Conceptual Considerations for the Analysis of Multi-Scalar Water Conflicts
In the past water problems were looked at from narrow infrastructural and political perspectives which in many instances has led to failure up until today.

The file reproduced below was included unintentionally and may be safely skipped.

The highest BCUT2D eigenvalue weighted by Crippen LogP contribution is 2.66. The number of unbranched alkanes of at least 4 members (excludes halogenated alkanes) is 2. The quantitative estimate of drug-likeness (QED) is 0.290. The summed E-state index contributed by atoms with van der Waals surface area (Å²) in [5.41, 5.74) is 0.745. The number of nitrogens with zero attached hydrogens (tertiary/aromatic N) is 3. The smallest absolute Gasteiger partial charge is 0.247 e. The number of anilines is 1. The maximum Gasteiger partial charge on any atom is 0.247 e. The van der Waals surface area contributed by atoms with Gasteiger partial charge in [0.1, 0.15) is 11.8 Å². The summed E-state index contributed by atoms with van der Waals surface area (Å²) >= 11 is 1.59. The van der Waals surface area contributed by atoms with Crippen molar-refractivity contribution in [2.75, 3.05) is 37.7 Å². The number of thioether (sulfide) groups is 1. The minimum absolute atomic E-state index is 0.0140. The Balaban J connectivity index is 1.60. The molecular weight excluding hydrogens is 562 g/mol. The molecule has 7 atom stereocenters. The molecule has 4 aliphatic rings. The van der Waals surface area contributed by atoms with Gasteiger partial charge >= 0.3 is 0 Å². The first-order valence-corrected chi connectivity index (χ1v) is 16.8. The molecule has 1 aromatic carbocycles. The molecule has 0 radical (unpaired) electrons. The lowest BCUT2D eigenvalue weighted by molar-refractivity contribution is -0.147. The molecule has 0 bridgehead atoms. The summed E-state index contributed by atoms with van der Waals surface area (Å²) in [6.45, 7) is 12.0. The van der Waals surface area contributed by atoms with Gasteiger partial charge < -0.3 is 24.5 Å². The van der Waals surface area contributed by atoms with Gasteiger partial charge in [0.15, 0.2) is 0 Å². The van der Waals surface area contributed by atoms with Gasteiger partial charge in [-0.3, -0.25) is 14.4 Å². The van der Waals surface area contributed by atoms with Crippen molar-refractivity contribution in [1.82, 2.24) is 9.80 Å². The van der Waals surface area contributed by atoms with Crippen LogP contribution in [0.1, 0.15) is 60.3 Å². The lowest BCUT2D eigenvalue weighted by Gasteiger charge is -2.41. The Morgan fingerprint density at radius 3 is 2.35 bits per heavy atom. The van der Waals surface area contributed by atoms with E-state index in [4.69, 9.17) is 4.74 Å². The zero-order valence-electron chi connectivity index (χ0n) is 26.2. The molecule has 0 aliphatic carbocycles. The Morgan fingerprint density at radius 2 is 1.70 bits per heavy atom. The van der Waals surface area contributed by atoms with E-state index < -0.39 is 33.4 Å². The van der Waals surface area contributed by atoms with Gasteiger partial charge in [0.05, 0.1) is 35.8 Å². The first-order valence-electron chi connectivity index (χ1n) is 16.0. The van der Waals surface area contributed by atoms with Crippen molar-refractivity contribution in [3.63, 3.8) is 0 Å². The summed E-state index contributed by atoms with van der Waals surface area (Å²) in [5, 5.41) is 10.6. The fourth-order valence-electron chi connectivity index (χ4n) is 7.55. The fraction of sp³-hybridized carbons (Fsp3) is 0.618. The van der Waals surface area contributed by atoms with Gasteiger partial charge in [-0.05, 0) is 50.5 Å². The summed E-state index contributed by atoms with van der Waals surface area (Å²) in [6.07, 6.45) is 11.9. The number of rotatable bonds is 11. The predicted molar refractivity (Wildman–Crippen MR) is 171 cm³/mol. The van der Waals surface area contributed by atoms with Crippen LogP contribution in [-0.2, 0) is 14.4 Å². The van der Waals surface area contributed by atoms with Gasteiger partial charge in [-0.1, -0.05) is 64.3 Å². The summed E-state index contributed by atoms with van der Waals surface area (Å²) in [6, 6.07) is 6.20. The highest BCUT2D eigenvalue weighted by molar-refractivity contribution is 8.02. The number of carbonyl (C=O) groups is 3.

The concept of "hydro-hegemony" (Zeitoun 2006) now employs a power theoretical perspective on geo-strategical positions, which diversifies the spectrum of hydro-hegemonic courses of action ("resource capture", "containment", "integration"). This approach is illuminating, but it remains state-centred in a geopolitical sense. The concept can therefore, on the one hand, be combined fruitfully with the concept of hydro-mentalities (Para-nage/Young 2020). The latter focuses on the different, sometimes contrasting, socio-culturally rooted and affectively charged imaginations and opinions about the essence of water and how it should be treated appropriately, distributed fairly and used justly. On the other hand, the concept should be supplemented by opportunities (for instance through a growing number of environmental courts around the world (Pring/Pring 2010)) to subject claims for power to the law, to articulate divergent interests as water rights and to balance them out by (quasi-)judicial decision-making. We claim that a multidisciplinary approach (political science, anthropology, law) is necessary to analyse multi-scalar water conflicts in an encompassing way and to thereby indicate perspectives for solutions. In presenting the concept of "hegemonic hydro-mentalities" we will make use of examples of water conflicts in India and South Africa.